In his reports to the Turkish court – submitted in late March – he wrote regarding the CDs, “Arsenal has concluded that dates and times related to at least 76 documents found on CDs 11 and 17 have been forged.”
COURTS NOT PAYING ATTENTION
Such bombshell evidence would be the equivalent of proving Watergate in the United States – proving that the sitting government had forged evidence to convict its political enemies.
It would be the subject of media reports for weeks upon weeks.
However, in Turkey – where Rodrik said many journalists are imprisoned for what they write – the story hasn’t gotten the credit it deserves. Even the courts are refusing to acknowledge the evidence – despite popular uprising and a massive courtroom protest by the attorneys of the accused.
“It is a very big case in Turkey, and it is closely followed,” said Rodrik. “Because the case against the officers is heavily supported by the government, it is also politically a very divisive trial. Pro-government media have been a source of disinformation about the case, and they have not covered the evidence that Mark presents. They have only run stories trying to discredit the findings. Other mainstream media are reluctant to cover the forgery because of strong government pressure to toe the line. Turkey, after all, holds more journalists in prison these days than China and Iran taken together. In a country with a free press, the story would have been front-page news for days on end, and would have resulted in the resignation of at least a couple of government ministers. In Turkey, coverage has been repressed.”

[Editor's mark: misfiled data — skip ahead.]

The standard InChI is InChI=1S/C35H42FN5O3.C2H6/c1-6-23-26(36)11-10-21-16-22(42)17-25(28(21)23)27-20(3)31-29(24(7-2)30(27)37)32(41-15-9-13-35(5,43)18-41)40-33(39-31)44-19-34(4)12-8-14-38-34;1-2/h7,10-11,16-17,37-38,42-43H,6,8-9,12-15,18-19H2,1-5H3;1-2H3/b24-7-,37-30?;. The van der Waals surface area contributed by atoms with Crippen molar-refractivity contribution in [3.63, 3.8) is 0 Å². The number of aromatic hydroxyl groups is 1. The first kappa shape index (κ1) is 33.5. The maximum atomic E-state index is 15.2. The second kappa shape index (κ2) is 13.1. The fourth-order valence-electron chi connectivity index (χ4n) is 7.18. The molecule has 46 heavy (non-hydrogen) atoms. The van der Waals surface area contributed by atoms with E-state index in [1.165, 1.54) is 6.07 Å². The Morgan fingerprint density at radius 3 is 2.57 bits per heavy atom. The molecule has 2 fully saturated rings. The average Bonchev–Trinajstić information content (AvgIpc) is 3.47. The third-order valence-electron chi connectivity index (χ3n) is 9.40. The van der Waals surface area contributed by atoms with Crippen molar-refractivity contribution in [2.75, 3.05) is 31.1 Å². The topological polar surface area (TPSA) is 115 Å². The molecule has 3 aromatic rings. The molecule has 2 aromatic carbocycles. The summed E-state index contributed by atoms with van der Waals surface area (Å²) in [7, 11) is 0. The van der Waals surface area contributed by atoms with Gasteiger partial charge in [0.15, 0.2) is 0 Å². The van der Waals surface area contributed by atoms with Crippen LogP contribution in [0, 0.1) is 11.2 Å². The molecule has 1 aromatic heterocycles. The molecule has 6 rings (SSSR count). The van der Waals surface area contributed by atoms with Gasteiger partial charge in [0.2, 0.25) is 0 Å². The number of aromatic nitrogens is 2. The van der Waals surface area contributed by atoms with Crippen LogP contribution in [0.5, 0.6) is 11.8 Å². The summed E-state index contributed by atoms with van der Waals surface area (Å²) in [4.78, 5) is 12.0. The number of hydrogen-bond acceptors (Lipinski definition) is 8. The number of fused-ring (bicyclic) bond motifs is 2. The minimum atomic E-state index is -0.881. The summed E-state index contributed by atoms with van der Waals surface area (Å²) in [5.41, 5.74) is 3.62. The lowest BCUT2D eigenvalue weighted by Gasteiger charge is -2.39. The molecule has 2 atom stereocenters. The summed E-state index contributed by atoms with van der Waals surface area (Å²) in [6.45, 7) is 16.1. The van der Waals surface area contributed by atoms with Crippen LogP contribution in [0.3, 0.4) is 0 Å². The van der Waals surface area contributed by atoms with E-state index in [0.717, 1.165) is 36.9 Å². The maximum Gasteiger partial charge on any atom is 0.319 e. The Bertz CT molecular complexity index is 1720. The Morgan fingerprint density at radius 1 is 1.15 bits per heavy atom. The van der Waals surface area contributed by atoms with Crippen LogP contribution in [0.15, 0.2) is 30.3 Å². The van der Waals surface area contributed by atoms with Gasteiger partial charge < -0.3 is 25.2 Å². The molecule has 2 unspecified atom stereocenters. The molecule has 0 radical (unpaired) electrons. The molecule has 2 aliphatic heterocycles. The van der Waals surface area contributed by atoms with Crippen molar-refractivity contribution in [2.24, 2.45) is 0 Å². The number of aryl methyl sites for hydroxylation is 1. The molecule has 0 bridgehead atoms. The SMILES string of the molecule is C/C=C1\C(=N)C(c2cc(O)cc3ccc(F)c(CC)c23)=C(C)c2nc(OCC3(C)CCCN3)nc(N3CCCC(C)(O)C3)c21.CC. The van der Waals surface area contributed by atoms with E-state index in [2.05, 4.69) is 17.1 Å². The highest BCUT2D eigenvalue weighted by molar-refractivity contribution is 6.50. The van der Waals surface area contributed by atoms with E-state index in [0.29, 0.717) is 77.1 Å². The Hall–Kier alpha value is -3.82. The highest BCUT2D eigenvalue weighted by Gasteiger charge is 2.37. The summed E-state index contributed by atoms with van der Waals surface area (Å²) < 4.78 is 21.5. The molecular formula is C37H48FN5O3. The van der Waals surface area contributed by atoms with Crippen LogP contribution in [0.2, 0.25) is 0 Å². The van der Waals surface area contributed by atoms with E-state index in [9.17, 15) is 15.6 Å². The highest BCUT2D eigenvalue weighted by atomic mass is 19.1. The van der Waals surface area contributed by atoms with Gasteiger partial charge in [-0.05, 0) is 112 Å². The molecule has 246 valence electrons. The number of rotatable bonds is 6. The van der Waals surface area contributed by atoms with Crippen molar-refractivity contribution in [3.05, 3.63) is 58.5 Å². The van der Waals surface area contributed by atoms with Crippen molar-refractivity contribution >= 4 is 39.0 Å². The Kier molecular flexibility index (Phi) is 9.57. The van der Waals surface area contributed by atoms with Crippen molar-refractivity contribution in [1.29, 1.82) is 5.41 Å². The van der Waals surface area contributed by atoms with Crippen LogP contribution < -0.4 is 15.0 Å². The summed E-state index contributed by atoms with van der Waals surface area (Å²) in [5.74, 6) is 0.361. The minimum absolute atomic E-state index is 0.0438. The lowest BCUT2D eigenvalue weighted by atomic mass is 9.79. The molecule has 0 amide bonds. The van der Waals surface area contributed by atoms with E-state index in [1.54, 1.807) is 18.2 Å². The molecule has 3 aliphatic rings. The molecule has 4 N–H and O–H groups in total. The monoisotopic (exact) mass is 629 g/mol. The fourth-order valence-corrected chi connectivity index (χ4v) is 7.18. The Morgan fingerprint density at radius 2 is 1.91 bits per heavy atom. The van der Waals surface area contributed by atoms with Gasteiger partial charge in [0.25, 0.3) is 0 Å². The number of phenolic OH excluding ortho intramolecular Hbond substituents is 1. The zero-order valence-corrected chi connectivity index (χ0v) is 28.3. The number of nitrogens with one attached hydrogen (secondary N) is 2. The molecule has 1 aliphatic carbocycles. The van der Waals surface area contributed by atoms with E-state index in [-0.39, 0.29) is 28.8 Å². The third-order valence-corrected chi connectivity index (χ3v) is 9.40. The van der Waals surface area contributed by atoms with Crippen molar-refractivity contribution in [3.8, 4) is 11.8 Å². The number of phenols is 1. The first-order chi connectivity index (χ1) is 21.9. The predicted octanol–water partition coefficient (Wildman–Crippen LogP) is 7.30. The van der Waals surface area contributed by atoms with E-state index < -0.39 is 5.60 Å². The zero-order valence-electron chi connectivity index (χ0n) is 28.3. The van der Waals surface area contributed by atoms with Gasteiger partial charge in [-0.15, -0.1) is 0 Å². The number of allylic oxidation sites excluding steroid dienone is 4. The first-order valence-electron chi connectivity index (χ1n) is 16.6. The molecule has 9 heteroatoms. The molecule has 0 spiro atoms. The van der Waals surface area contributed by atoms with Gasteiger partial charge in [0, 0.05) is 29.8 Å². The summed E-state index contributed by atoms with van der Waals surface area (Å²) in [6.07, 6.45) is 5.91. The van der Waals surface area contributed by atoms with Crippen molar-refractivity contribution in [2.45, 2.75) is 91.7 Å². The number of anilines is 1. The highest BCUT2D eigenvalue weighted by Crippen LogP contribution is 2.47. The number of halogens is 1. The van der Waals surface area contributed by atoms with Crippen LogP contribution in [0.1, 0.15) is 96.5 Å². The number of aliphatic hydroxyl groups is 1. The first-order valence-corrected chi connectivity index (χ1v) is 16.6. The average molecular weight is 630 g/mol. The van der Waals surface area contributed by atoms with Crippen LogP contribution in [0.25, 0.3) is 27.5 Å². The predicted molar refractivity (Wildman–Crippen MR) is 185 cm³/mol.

GUILTY VERDICT LIKELY, BUT SEARCH CONTINUES
For those in America who are used to getting action when definitive evidence is presented, such as was done by Arsenal – it might be a surprise that the conclusion of the trial is likely already decided.
Rodrik said that even though the judge knows Spencer’s evidence is solid, and that the documents are fake, he’ll probably render a ‘guilty’ verdict.
“Despite repeated requests from the defense, the judge has refused to follow up and appoint his own experts to verify or challenge Mark’s findings, for the simple reason that the judge is well aware of the forged nature of the evidence,” said Rodrik. “The judge is expected to issue a verdict – almost certainly guilty – in a couple of weeks.”
Spencer said the unique case isn’t over, though, in his mind.
“We’re not convinced there are just 80 forged documents,” he said, noting that this is the first case in three years he’s been able to discuss publicly. “We’ve identified many more documents that have suspicious characteristics, but we’ll only make definitive statements about them when we are absolutely sure.”